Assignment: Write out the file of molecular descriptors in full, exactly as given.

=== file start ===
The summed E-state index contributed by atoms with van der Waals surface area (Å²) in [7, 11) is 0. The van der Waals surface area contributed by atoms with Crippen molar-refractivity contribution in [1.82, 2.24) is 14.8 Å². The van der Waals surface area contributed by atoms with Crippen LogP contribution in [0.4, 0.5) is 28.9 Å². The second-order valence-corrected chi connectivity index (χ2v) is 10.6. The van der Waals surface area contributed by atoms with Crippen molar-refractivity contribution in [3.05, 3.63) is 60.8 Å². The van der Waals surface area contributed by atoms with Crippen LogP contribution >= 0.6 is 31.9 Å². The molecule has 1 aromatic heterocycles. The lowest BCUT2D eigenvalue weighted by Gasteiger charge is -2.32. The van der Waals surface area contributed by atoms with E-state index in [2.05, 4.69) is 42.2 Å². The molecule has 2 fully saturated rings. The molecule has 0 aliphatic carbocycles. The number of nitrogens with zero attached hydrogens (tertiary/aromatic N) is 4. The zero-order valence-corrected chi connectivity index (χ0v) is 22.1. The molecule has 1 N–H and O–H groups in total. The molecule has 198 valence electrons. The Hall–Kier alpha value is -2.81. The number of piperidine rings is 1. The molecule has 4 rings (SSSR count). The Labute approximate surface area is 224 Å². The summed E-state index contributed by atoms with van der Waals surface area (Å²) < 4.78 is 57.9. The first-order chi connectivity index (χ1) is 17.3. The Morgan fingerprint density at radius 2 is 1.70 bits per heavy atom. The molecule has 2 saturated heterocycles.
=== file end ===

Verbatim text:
The summed E-state index contributed by atoms with van der Waals surface area (Å²) in [7, 11) is 0. The van der Waals surface area contributed by atoms with Crippen molar-refractivity contribution in [1.82, 2.24) is 14.8 Å². The van der Waals surface area contributed by atoms with Crippen LogP contribution in [0.4, 0.5) is 28.9 Å². The second-order valence-corrected chi connectivity index (χ2v) is 10.6. The van der Waals surface area contributed by atoms with Crippen molar-refractivity contribution in [3.05, 3.63) is 60.8 Å². The van der Waals surface area contributed by atoms with Crippen LogP contribution >= 0.6 is 31.9 Å². The molecule has 1 aromatic heterocycles. The lowest BCUT2D eigenvalue weighted by Gasteiger charge is -2.32. The van der Waals surface area contributed by atoms with E-state index in [2.05, 4.69) is 42.2 Å². The molecule has 2 fully saturated rings. The molecule has 0 aliphatic carbocycles. The number of nitrogens with zero attached hydrogens (tertiary/aromatic N) is 4. The zero-order valence-corrected chi connectivity index (χ0v) is 22.1. The molecule has 1 N–H and O–H groups in total. The molecule has 198 valence electrons. The Hall–Kier alpha value is -2.81. The number of piperidine rings is 1. The molecule has 4 rings (SSSR count). The Labute approximate surface area is 224 Å². The summed E-state index contributed by atoms with van der Waals surface area (Å²) < 4.78 is 57.9. The first-order chi connectivity index (χ1) is 17.3. The Morgan fingerprint density at radius 2 is 1.70 bits per heavy atom. The molecule has 2 saturated heterocycles.